News Briefs

Welcome to the University of Virginia's Department of Mechanical and Aerospace Engineering news briefs, a place to find quick notes and posts from the faculty, students, staff and alumni.

    Xu earns 2023 Young Investigator Medal from the Society of Engineering Science

    December 01, 2022


    Congratulations to associate professor Baoxing Xu for earning the 2023 Young Investigator Medal from the Society of Engineering Science! This medal is awarded to a young researcher in their ascendancy and whose work has already impacted their field within engineering science. Xu was recognized for “outstanding contributions to multi-physics mechanics of materials and ITS-driven unusual engineering design and nanomanufacturing of heterogeneous structures, soft-hard integrated materials, and transferred film structures." Xu is invited to give an address at the annual meeting of the society.

    Solving the Sports-Related Concussion Dilemma

    November 10, 2022


    UVA Mechanical and Aerospace Engineers Lead the Way

    The Consensus Head Acceleration Measurement Practices (CHAMP) group was founded to develop and recommend the best practices for using wearable sensors to study the head impact biomechanics associated with sport-related concussions. A series of six papers were written by experts in the field, including Matthew B. Panzer, associate professor of mechanical and aerospace engineering and the deputy director at the UVA Center for Applied Biomechanics. Panzer co-authored a paper on the use of computer models to simulate how a person’s brain is affected during a head impact using data measured by wearable sensors. UVA mechanical and aerospace engineering emeritus professor Jeff Crandall was a member of the CHAMP leadership committee, which helped organize this group of experts. Mechanical and aerospace engineering alumni James Funk and Lee Gabler also co-authored papers related to the validation, analysis, and use of wearable data in physical reconstructions of concussive events.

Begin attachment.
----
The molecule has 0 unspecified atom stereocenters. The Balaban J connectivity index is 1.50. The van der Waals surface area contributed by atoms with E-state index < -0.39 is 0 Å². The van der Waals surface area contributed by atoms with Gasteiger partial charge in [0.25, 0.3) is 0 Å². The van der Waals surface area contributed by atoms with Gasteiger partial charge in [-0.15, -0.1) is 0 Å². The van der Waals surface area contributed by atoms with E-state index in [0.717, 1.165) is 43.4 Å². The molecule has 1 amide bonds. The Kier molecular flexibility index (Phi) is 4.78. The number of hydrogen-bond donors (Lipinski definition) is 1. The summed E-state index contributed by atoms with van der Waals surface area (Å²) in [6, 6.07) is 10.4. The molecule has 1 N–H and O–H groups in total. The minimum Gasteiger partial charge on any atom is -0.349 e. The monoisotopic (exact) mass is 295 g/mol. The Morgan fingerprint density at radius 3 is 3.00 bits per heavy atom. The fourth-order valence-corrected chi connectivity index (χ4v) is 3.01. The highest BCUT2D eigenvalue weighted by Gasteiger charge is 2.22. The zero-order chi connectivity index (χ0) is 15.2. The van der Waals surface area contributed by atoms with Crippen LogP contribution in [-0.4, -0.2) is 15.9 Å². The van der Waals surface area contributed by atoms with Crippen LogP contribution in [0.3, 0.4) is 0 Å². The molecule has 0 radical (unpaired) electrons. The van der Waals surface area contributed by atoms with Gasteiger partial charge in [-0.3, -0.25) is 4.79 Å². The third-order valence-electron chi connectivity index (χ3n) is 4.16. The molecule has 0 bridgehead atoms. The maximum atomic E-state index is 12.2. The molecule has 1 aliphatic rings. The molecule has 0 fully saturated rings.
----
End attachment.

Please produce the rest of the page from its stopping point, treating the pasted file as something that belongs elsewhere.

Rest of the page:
Environmental Science Geochemistry Students Tour NMCF

    November 01, 2022

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    UVa Environmental Science Students in Prof. Steve Macko's Geochemistry Class ( EVGE 7850 ) tour the X-ray Diffraction and X-ray Photoelectron Spectroscopy laboratories, where NMCF Scientists, DIane Dickie and Helge Heinrich, describe instrumentation and methods.

    Last Friday, Oct. 28, 2022, graduate and undgraduate students in Prof. Steve Macko's Geochemistry (EVE 7850) took a short field trip from the Environmental Science department to the NMCF, where our staff (Diane Dickie and Helge Heinrich) demonstrated X-ray instrumentation. Dr. Dickie ran samples of table salt on the Empyrean X-ray Diffractometer (XRD) to determine the mineral composition, while Dr. Heinrich showed the students around the X-ray Photoelectron Spectrometer (XPS). Students learned what information can be learned from each instrument's spectra, as well as the types of samples appropriate for each analytical method.